Argentine shrimp feels impact of coronavirus
Friday, February 14, 2020, 00:20 (GMT + 9)
Exports of agricultural products to China have fallen due to a decline in consumption and production as a result of the spread of the virus. In the fisheries sector, the shrimp processed on land is the most affected. Hopes are pinned on the revival of the European market for shrimp frozen on board.
Shrimp reached 2020 with the lowest price in its history but the situation is worsening due to the spread of coronavirus. China has begun to suspend orders for products such as shrimp tails intended for reprocessing in its plants. Argentine businessmen warn that Rawson's shrimp is already very affected but they hope to improve the situation of those who have diversified production, with sales to Europe of shrimp frozen on board.
China's link with the world is very important and its isolation affects many countries, some Europeans such as Germany but mainly emerging countries in the region such as Argentina, Chile, Brazil and Ecuador, suppliers of raw materials and uncooked fish in some cases. The situation, according to international analysts, will be much more serious than in 2003 when the Chinese economy suffered losses of USD 40,000 million as a result of SARS (Severe Acute Respiratory Syndrome).
At that time, China's relationship with the world was different; at that time it contributed 3% to the world economy and now it represents 16%. Therefore the sequelae of the spread of coronavirus will be much deeper, according to experts.
For Argentina, China is a very important business partner in constant growth. Last year, exports reached USD 7000 million, with soy being the most exported product; and of the total meat sold abroad in 2019, 73% was destined for the Chinese market. Although the volume and value of fish products is not considered by national media, nobody in the sector is unaware of the importance of that market, especially for shrimp.
China is the second most important market for this Argentine crustacean after Spain but the first in tails processed on land, being the market that absorbed much of the increase in catches that occurred in our country in recent years. For this reason, the suspension of purchases by the Asian giant already hits the shrimp sector hard.
One of the largest exporters of shrimp tails to China confirmed yesterday that three major customers, with whom it had commercial agreements involving 10 containers each, suspended the shipments. The shipments that were already traveling would be respected but in the face of a dreaded reduction in consumption, which is believed to be phenomenal, they have decided to suspend imports until further notice.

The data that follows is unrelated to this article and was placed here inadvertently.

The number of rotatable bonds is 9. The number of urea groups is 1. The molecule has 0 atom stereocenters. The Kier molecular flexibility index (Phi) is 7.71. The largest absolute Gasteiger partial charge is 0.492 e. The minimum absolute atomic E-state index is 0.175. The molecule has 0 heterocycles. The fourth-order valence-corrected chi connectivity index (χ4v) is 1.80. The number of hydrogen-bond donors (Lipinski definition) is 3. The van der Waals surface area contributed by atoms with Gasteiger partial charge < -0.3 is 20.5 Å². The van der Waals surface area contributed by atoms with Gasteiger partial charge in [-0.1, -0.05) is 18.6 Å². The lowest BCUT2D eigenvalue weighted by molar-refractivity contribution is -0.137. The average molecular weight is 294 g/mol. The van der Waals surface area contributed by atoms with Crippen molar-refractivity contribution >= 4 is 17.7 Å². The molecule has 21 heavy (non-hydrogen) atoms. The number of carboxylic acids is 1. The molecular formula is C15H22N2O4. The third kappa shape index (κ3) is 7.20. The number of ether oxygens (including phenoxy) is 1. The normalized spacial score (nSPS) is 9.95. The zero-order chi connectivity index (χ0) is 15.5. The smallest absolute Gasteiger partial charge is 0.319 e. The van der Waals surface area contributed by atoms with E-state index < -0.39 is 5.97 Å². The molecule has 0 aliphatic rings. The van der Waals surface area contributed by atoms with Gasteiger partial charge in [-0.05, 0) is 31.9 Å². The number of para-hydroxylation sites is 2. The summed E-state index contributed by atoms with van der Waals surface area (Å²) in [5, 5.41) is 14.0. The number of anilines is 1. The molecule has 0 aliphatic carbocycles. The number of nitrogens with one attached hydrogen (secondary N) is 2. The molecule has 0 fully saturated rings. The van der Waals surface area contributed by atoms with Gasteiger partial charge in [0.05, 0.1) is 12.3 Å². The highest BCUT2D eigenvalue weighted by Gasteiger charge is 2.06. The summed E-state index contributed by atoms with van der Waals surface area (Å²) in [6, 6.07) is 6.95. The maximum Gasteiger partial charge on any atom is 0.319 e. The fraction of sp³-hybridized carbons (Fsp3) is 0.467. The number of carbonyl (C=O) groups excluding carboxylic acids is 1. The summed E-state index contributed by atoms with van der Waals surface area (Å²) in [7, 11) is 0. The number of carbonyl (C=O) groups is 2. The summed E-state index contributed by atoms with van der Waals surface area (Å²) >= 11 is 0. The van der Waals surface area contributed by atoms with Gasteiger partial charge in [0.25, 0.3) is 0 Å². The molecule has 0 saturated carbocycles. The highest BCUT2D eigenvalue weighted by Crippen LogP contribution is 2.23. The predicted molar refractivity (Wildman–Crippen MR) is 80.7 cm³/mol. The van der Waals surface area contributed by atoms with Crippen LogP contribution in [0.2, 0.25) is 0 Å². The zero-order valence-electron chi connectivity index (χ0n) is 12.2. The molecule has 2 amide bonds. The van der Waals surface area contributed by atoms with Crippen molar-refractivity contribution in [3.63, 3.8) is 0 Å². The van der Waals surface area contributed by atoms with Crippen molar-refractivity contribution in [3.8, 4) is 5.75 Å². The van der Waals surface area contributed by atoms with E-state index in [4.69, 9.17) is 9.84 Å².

In addition, as a result of the spread of coronavirus, the Chinese government has decided to extend the lunar new year holiday and in some provinces work activity was resumed yesterday but with restrictions; and in productive centers with large numbers of staff, it has been decided to keep the activities suspended for an indefinite period.
This has caused the shrimp that is processed in Rawson in the form of tails to be the first to receive the impact, not only because of the decrease in consumption but because reprocessing plants have lowered their level of productivity or have already closed.
"The clearly affected today is the shrimp that is processed in Rawson, whose demand is falling apart," confirmed a major exporter from abroad.
The businessman reports that this situation is not limited exclusively to China, since they have also suspended shipments scheduled to Japan and Singapore, which remain on alert and take precautions against the occurrence of local cases, closing production centers.
The shrimp price had already reached its lowest historical value 15 days ago, with whole shrimp L1 processed on land being sold at USD 4.90 and the tails at USD 8, but these values do not seem to have touched its floor. The epidemic could drag them down even further; its competitor, the vannamei from Ecuador, in recent days has fallen at a rate of 0.20 cents per kilo and that will surely have an impact on our shrimp, even if it is wild and natural.
The strong impact of coronavirus on the sector adds to the low international prices and high retention taxs imposed by the national government. It is said that reduction in consumption could lead producers to work without profit margin or even loss if China fails to control the virus's progress in the short term.
Today hopes are pinned on a revival of the European market that demands shrimp frozen on board. In Argentina the cold storages have been already emptied and in Spain, after the good sales recorded in Christmas, there would not be much stock left. Marketers believe that the little inventories they have will end up being consumed in April on the occasion of Holy Week and a door will open for the importation of our shrimp.
“With regards to the new season, as pale and bad as everything is, there may be a little more consumption in Europe. Already discounting that China will buy little shrimp, at least knowing that we have a chance to sell the product is positive,”concluded our source.
Author: Karina Fernández / Revista Puerto